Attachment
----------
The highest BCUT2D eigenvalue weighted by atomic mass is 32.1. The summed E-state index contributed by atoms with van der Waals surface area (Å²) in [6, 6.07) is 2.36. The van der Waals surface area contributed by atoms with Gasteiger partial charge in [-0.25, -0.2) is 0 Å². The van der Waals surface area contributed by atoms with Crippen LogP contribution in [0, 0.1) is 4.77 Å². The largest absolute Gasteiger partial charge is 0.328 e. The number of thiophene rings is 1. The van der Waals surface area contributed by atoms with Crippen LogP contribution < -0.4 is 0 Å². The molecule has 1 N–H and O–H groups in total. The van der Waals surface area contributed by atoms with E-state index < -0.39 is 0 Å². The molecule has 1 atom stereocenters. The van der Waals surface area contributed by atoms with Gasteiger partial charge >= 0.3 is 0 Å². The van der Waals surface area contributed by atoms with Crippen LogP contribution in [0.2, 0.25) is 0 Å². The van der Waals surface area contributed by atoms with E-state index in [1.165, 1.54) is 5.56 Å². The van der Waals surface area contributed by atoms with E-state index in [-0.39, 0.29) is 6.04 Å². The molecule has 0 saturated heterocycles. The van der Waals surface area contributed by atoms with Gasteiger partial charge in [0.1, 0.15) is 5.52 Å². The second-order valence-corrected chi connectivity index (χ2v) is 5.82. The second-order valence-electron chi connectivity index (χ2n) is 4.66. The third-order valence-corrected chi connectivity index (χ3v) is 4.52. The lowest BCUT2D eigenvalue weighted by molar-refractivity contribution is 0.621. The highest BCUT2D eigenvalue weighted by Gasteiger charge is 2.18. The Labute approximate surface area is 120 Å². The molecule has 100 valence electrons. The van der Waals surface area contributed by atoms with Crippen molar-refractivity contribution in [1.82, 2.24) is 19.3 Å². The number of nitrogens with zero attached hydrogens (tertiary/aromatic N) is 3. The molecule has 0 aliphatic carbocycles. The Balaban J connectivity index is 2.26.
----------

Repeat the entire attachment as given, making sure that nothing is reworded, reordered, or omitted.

The highest BCUT2D eigenvalue weighted by atomic mass is 32.1. The summed E-state index contributed by atoms with van der Waals surface area (Å²) in [6, 6.07) is 2.36. The van der Waals surface area contributed by atoms with Gasteiger partial charge in [-0.25, -0.2) is 0 Å². The van der Waals surface area contributed by atoms with Crippen LogP contribution in [0, 0.1) is 4.77 Å². The largest absolute Gasteiger partial charge is 0.328 e. The number of thiophene rings is 1. The van der Waals surface area contributed by atoms with Crippen LogP contribution < -0.4 is 0 Å². The molecule has 1 N–H and O–H groups in total. The van der Waals surface area contributed by atoms with E-state index < -0.39 is 0 Å². The molecule has 1 atom stereocenters. The van der Waals surface area contributed by atoms with Gasteiger partial charge >= 0.3 is 0 Å². The van der Waals surface area contributed by atoms with Crippen LogP contribution in [0.2, 0.25) is 0 Å². The van der Waals surface area contributed by atoms with E-state index in [1.165, 1.54) is 5.56 Å². The van der Waals surface area contributed by atoms with E-state index in [-0.39, 0.29) is 6.04 Å². The molecule has 0 saturated heterocycles. The van der Waals surface area contributed by atoms with Gasteiger partial charge in [0.1, 0.15) is 5.52 Å². The second-order valence-corrected chi connectivity index (χ2v) is 5.82. The second-order valence-electron chi connectivity index (χ2n) is 4.66. The third-order valence-corrected chi connectivity index (χ3v) is 4.52. The lowest BCUT2D eigenvalue weighted by molar-refractivity contribution is 0.621. The highest BCUT2D eigenvalue weighted by Gasteiger charge is 2.18. The Labute approximate surface area is 120 Å². The molecule has 100 valence electrons. The van der Waals surface area contributed by atoms with Crippen molar-refractivity contribution in [1.82, 2.24) is 19.3 Å². The number of nitrogens with zero attached hydrogens (tertiary/aromatic N) is 3. The molecule has 0 aliphatic carbocycles. The Balaban J connectivity index is 2.26.